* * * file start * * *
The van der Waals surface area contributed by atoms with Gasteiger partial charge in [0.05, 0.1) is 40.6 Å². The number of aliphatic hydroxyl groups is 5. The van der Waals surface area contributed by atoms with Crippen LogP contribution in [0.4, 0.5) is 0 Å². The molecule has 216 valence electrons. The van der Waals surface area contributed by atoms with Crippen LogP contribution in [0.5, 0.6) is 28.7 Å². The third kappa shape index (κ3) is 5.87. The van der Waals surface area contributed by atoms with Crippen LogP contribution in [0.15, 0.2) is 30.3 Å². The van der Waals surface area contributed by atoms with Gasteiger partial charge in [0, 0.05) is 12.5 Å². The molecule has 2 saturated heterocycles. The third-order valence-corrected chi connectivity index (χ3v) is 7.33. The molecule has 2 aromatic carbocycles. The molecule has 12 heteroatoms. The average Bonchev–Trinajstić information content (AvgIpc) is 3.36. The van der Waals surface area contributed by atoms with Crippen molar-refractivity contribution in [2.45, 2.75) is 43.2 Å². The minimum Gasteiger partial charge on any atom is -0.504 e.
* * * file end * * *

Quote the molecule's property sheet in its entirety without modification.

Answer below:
The van der Waals surface area contributed by atoms with Gasteiger partial charge in [0.05, 0.1) is 40.6 Å². The number of aliphatic hydroxyl groups is 5. The van der Waals surface area contributed by atoms with Crippen LogP contribution in [0.4, 0.5) is 0 Å². The molecule has 216 valence electrons. The van der Waals surface area contributed by atoms with Crippen LogP contribution in [0.5, 0.6) is 28.7 Å². The third kappa shape index (κ3) is 5.87. The van der Waals surface area contributed by atoms with Crippen LogP contribution in [0.15, 0.2) is 30.3 Å². The van der Waals surface area contributed by atoms with Gasteiger partial charge in [0, 0.05) is 12.5 Å². The molecule has 2 saturated heterocycles. The third-order valence-corrected chi connectivity index (χ3v) is 7.33. The molecule has 2 aromatic carbocycles. The molecule has 12 heteroatoms. The average Bonchev–Trinajstić information content (AvgIpc) is 3.36. The van der Waals surface area contributed by atoms with Crippen molar-refractivity contribution in [2.45, 2.75) is 43.2 Å². The minimum Gasteiger partial charge on any atom is -0.504 e.